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Flag of Saint Lucia

Saint Lucia
Ratio 1:2
Adoption 1967
Design A cerulean blue field with a gold isosceles triangle below a white-edged black triangle in the center. [0]


The French colonized Saint Lucia in 1635 and subsequently signed a treaty with the local indigenous population 45 years later in 1680. However, the British vied for control with the French, and the island frequently switched hands between the two superpowers. This continued until 1814, when the Treaty of Paris was signed that saw France permanently relinquish Saint Lucia to the British, and it became a crown colony of the United Kingdom within its colonial empire in that same year. During this colonial period of French and British rule, Saint Lucia did not have its own unique colonial flag.

The British finally granted Saint Lucia its own unique coat of arms in August 1939. The escutcheon consisted of a black shield featuring two sticks of bamboo forming a cross, with two Tudor roses symbolizing England and two fleurs-de-lis symbolizing France occupying the four quadrants. This emblem was utilized to deface the British Blue Ensign in order to form the territory's flag.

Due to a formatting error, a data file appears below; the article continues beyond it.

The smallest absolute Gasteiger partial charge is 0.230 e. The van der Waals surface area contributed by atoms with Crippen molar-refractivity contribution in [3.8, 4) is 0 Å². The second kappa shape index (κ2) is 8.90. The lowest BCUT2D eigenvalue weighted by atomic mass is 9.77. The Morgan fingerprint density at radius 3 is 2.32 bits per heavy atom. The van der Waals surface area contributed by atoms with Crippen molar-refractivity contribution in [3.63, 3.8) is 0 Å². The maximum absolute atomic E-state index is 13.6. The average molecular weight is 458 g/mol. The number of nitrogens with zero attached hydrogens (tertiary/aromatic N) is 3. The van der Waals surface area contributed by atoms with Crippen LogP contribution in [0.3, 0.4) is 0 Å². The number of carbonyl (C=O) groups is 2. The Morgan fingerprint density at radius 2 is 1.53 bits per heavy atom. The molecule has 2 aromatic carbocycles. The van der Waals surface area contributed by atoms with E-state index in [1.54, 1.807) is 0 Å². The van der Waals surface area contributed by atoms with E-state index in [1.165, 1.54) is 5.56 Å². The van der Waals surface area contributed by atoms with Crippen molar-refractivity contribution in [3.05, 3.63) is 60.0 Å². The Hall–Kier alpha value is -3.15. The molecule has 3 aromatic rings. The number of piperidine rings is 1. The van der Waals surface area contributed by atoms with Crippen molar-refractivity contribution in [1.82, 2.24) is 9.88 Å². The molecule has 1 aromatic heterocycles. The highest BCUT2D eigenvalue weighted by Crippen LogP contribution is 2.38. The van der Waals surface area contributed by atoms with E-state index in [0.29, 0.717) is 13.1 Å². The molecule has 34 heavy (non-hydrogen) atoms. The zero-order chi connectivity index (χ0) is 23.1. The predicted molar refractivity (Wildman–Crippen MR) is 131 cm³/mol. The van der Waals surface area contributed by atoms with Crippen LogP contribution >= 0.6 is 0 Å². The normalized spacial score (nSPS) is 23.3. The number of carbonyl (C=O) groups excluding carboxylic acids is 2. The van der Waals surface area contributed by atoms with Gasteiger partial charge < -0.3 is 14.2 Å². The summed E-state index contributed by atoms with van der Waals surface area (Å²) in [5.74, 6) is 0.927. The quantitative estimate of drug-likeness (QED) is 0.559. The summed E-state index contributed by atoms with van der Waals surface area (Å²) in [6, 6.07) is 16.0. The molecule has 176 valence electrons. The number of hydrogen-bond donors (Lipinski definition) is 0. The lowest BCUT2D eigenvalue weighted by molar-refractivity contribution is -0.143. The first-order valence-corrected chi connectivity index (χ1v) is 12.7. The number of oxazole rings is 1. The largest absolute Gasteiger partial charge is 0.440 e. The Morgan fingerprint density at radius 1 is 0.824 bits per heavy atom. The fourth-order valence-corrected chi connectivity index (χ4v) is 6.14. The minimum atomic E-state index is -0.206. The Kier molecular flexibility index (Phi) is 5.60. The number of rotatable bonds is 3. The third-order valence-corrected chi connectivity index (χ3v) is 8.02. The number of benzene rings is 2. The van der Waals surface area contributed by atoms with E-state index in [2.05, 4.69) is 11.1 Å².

The island became part of the West Indies Federation from 1958 to 1962. However, this political union turned out to be unsuccessful, and on March 1, 1967 – five years after the federation was dissolved – Saint Lucia became an Associated State. This gave the territory full control over domestic matters, while Britain retained responsibility for the island's foreign affairs and defence. The territory's new flag, which was designed by native Saint Lucian artist Dunstan St. Omer, was adopted on that same day. When Saint Lucia became an independent country on February 22, 1979, the overall design of the flag from twelve years before remained unchanged, but the blue colour's shade and the triangles' sizes were modified marginally. Despite the fact that the island already had its own distinct flag by the time it became a sovereign state, the Union Jack was still lowered for the final time at the official ceremony marking independence. [0]


The blue epitomizes the sky and the sea, specifically the Atlantic Ocean and Caribbean Sea which encircle the country. The black and white allude to the harmonious relationship between the black and white races.The yellow symbolizes the sunshine, as well as prosperity. The triangles represent the Pitons, which are twin volcanic cones located in the southwest part of the island and unity. Gros Piton and Petit Piton, they are a national symbol of Saint Lucia. [0]